"Right now, we’re in discussions with our partners about the nature of that transition, the nature of the command structure that will follow on from the actions that we’re undertaking right now," Obama deputy national security adviser Ben Rhodes told reporters traveling with the president en route to Chile.
"We anticipate, again, that that command structure will include our European allies and will take place, we’ve said, in a matter of days, not weeks," he said.
In the end, diplomats and analysts said, a compromise is likely to be found in which a coalition of willing countries oversees control of the operation, but uses long-standing NATO command structures to do it.
The confusion "shows why you need to figure these things out in advance," said Robert Hunter, a former U.S. ambassador to NATO, now at the RAND Corp., a research organization. "I am surprised these things were not worked out beforehand."
Meanwhile, Russian prime minister Vladimir Putin blasted the military action in Libya, saying that the Security Council resolution authorizing military force in Libya "resembles medieval calls for crusades," Reuters reported from Gorki, Russia.
However, Putin’s comments brought an unusual rebuke from Russia’s president and one-time Putin protege Dmitry Medvedev.
Article from: kansascity.com
Libya - Minerva & Purim
Libya: Another War, Another Pack of Lies
Gates, Petraeus Joke About Bombing Libya
Libya another Kosovo - NATO and Coalition Bombs for peace
Libya, Hypocrisy and Betrayal by the United Nations
Chossudovsky: Libya no-fly zone means war
Libya War called "Operation Odyssey Dawn"
Another War: "Coalition" Launching Attack on Libya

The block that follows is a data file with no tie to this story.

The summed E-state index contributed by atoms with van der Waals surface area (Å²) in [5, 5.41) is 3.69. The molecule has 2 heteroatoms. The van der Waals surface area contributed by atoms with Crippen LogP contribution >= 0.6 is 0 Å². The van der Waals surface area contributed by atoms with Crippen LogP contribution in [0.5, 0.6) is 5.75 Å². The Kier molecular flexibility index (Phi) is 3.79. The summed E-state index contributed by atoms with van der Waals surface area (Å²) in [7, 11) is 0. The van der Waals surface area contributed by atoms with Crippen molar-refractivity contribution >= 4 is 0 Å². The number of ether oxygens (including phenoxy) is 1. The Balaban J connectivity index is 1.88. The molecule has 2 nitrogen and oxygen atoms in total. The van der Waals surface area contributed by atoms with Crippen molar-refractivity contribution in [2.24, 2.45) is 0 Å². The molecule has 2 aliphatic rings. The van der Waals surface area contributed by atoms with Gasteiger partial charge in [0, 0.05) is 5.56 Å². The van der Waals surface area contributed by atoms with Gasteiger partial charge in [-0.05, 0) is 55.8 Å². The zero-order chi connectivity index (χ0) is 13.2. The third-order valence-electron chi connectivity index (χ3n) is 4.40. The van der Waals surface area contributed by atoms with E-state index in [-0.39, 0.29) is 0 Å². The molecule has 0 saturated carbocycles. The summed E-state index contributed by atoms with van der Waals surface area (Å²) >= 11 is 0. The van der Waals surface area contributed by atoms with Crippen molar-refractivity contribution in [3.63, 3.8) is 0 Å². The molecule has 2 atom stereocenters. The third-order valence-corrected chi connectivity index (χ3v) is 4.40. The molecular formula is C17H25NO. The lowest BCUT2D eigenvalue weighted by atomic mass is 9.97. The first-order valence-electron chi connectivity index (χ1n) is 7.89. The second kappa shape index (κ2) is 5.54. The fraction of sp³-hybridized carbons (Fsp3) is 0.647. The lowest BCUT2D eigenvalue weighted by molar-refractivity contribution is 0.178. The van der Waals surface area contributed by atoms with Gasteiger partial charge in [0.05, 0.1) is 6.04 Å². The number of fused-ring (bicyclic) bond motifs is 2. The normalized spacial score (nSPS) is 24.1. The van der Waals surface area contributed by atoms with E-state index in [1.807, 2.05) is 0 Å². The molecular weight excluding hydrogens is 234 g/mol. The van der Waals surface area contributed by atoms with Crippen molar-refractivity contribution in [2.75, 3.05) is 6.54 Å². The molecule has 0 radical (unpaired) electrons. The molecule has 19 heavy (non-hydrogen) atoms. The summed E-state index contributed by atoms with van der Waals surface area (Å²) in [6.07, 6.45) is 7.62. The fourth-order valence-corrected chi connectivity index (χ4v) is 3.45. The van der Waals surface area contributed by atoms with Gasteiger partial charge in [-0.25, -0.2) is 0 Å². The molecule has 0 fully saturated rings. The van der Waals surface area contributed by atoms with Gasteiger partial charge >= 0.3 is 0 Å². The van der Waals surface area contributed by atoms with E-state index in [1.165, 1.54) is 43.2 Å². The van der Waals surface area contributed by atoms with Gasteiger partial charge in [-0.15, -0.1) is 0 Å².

Latest News from our Front Page
Secrets of the Forgotten Empire of Mesopotamia - Documentary
2014 03 10
Oil Slicks Found Off Malaysia’s Coast Not From Missing Plane
2014 03 10
The search for the Malaysia Airlines flight which mysteriously vanished (and was presumed crashed) deepens.
The flight disappeared off radar March 8, with 239 people on board, losing contact with ground control. It was presumed lost somewhere along it’s flight path between Vietnam and Malaysia.
Over the weekend, officials had reported seeing oil slicks and a single piece of debris ...
Nigel Farage (UKIP) Speech on the EU, UK & Mass Immigration
2014 03 08
UKIP Nigel Farage Spring Conference speech - 2014
Red Ice Radio:
Nigel Farage MEP - The State of the EU & The Undemocratic Treaty of Lisbon
Labour wins UK by-election as Ukip trumps Tories
The ruling coalition in the UK was dealt a blow in the latest by-election test, as the UK Independence party pushed the Conservatives and Liberal Democrats into third and fourth ...
Pentagon studying Putin’s body language to predict his behavior
2014 03 07
The Pentagon has spent hundreds of thousands of dollars in recent years so that researchers can study the body movements of foreign leaders, including Russian President Vladimir Putin, in hopes of predicting future behavior.
An article published by USA Today reporter Ray Locker on Thursday and corroborated by documents discovered by RT provides rare insight into a scarcely-discussed military effort that ...
Pentagon Claims That Climate Change ‘Enables Terrorism’
2014 03 07
In it’s latest Quadrennial Defense Review the Pentagon has said that climate change and ’erratic’ climate will cause increased terrorist activity.
The four yearly reports highlight threats that face civilization and this years homed in on climate change causing an increase in terrorism.
It also mentioned that rises in sea levels and other issues associated with a warming planet will lead ...
|More News » |